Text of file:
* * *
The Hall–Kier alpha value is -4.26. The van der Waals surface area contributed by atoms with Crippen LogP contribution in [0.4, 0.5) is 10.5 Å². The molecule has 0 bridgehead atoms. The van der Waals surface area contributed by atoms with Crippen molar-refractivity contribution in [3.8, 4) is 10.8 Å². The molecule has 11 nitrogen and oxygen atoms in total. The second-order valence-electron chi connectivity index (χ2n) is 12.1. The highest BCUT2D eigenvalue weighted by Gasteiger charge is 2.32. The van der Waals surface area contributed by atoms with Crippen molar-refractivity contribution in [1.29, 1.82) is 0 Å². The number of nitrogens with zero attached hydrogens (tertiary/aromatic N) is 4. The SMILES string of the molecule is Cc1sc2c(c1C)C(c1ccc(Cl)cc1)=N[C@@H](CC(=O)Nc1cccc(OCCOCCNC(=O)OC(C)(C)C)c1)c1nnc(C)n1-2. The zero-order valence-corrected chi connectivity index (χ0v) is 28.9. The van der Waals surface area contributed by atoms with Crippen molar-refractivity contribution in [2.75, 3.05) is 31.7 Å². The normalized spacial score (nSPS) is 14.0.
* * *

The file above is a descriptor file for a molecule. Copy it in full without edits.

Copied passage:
The Hall–Kier alpha value is -4.26. The van der Waals surface area contributed by atoms with Crippen LogP contribution in [0.4, 0.5) is 10.5 Å². The molecule has 0 bridgehead atoms. The van der Waals surface area contributed by atoms with Crippen molar-refractivity contribution in [3.8, 4) is 10.8 Å². The molecule has 11 nitrogen and oxygen atoms in total. The second-order valence-electron chi connectivity index (χ2n) is 12.1. The highest BCUT2D eigenvalue weighted by Gasteiger charge is 2.32. The van der Waals surface area contributed by atoms with Crippen molar-refractivity contribution in [1.29, 1.82) is 0 Å². The number of nitrogens with zero attached hydrogens (tertiary/aromatic N) is 4. The SMILES string of the molecule is Cc1sc2c(c1C)C(c1ccc(Cl)cc1)=N[C@@H](CC(=O)Nc1cccc(OCCOCCNC(=O)OC(C)(C)C)c1)c1nnc(C)n1-2. The zero-order valence-corrected chi connectivity index (χ0v) is 28.9. The van der Waals surface area contributed by atoms with Crippen molar-refractivity contribution in [2.75, 3.05) is 31.7 Å². The normalized spacial score (nSPS) is 14.0.